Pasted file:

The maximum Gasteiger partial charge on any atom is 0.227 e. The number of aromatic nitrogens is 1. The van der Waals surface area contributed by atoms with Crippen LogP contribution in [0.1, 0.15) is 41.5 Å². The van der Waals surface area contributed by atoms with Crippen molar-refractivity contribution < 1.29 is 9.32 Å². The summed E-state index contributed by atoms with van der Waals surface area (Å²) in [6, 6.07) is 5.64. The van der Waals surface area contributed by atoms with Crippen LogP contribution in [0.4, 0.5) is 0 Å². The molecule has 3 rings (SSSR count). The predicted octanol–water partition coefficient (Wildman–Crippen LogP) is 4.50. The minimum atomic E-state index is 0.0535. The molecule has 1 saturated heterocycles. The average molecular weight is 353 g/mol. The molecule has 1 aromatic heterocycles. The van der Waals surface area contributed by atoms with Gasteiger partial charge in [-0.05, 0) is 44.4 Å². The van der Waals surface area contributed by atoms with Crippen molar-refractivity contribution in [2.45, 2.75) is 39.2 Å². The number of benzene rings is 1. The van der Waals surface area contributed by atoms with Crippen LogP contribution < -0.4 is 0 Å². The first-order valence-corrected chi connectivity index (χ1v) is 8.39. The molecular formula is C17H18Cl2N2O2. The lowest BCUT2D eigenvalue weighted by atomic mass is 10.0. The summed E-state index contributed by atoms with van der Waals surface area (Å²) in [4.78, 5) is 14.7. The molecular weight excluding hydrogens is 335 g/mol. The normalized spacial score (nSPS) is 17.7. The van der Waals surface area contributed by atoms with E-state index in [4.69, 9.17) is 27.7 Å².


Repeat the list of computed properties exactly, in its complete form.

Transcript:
The maximum Gasteiger partial charge on any atom is 0.227 e. The number of aromatic nitrogens is 1. The van der Waals surface area contributed by atoms with Crippen LogP contribution in [0.1, 0.15) is 41.5 Å². The van der Waals surface area contributed by atoms with Crippen molar-refractivity contribution < 1.29 is 9.32 Å². The summed E-state index contributed by atoms with van der Waals surface area (Å²) in [6, 6.07) is 5.64. The van der Waals surface area contributed by atoms with Crippen LogP contribution in [0.4, 0.5) is 0 Å². The molecule has 3 rings (SSSR count). The predicted octanol–water partition coefficient (Wildman–Crippen LogP) is 4.50. The minimum atomic E-state index is 0.0535. The molecule has 1 saturated heterocycles. The average molecular weight is 353 g/mol. The molecule has 1 aromatic heterocycles. The van der Waals surface area contributed by atoms with Gasteiger partial charge in [-0.05, 0) is 44.4 Å². The van der Waals surface area contributed by atoms with Crippen molar-refractivity contribution in [2.45, 2.75) is 39.2 Å². The number of benzene rings is 1. The van der Waals surface area contributed by atoms with Crippen LogP contribution < -0.4 is 0 Å². The first-order valence-corrected chi connectivity index (χ1v) is 8.39. The molecular formula is C17H18Cl2N2O2. The lowest BCUT2D eigenvalue weighted by atomic mass is 10.0. The summed E-state index contributed by atoms with van der Waals surface area (Å²) in [4.78, 5) is 14.7. The molecular weight excluding hydrogens is 335 g/mol. The normalized spacial score (nSPS) is 17.7. The van der Waals surface area contributed by atoms with E-state index in [4.69, 9.17) is 27.7 Å².